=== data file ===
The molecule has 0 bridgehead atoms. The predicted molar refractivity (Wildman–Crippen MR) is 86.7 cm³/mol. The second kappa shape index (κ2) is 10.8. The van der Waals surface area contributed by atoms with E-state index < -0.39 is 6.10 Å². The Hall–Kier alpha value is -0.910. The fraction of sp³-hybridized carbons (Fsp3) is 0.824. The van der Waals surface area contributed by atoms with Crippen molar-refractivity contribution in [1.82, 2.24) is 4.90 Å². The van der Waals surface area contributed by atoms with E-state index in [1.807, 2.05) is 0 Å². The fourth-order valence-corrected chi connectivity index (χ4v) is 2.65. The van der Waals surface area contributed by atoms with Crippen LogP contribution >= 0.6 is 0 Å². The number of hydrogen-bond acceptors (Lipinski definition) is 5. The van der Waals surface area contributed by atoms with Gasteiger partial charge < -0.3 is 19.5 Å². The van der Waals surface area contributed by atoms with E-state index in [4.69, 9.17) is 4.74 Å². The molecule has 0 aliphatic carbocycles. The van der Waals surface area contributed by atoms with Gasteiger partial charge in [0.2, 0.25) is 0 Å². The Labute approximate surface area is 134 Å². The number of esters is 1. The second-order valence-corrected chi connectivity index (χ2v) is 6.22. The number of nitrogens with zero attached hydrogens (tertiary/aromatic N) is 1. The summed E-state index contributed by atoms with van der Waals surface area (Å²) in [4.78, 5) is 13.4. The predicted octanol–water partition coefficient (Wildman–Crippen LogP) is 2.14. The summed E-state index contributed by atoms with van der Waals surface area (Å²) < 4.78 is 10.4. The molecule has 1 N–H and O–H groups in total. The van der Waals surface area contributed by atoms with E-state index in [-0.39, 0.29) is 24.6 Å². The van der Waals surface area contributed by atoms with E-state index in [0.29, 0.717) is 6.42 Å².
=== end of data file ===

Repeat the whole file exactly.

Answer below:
The molecule has 0 bridgehead atoms. The predicted molar refractivity (Wildman–Crippen MR) is 86.7 cm³/mol. The second kappa shape index (κ2) is 10.8. The van der Waals surface area contributed by atoms with E-state index < -0.39 is 6.10 Å². The Hall–Kier alpha value is -0.910. The fraction of sp³-hybridized carbons (Fsp3) is 0.824. The van der Waals surface area contributed by atoms with Crippen molar-refractivity contribution in [1.82, 2.24) is 4.90 Å². The van der Waals surface area contributed by atoms with E-state index in [1.807, 2.05) is 0 Å². The fourth-order valence-corrected chi connectivity index (χ4v) is 2.65. The van der Waals surface area contributed by atoms with Crippen LogP contribution >= 0.6 is 0 Å². The number of hydrogen-bond acceptors (Lipinski definition) is 5. The van der Waals surface area contributed by atoms with Gasteiger partial charge < -0.3 is 19.5 Å². The van der Waals surface area contributed by atoms with E-state index in [4.69, 9.17) is 4.74 Å². The molecule has 0 aliphatic carbocycles. The van der Waals surface area contributed by atoms with Gasteiger partial charge in [0.2, 0.25) is 0 Å². The Labute approximate surface area is 134 Å². The number of esters is 1. The second-order valence-corrected chi connectivity index (χ2v) is 6.22. The number of nitrogens with zero attached hydrogens (tertiary/aromatic N) is 1. The summed E-state index contributed by atoms with van der Waals surface area (Å²) in [4.78, 5) is 13.4. The predicted octanol–water partition coefficient (Wildman–Crippen LogP) is 2.14. The summed E-state index contributed by atoms with van der Waals surface area (Å²) < 4.78 is 10.4. The molecule has 1 N–H and O–H groups in total. The van der Waals surface area contributed by atoms with E-state index in [-0.39, 0.29) is 24.6 Å². The van der Waals surface area contributed by atoms with E-state index in [0.29, 0.717) is 6.42 Å².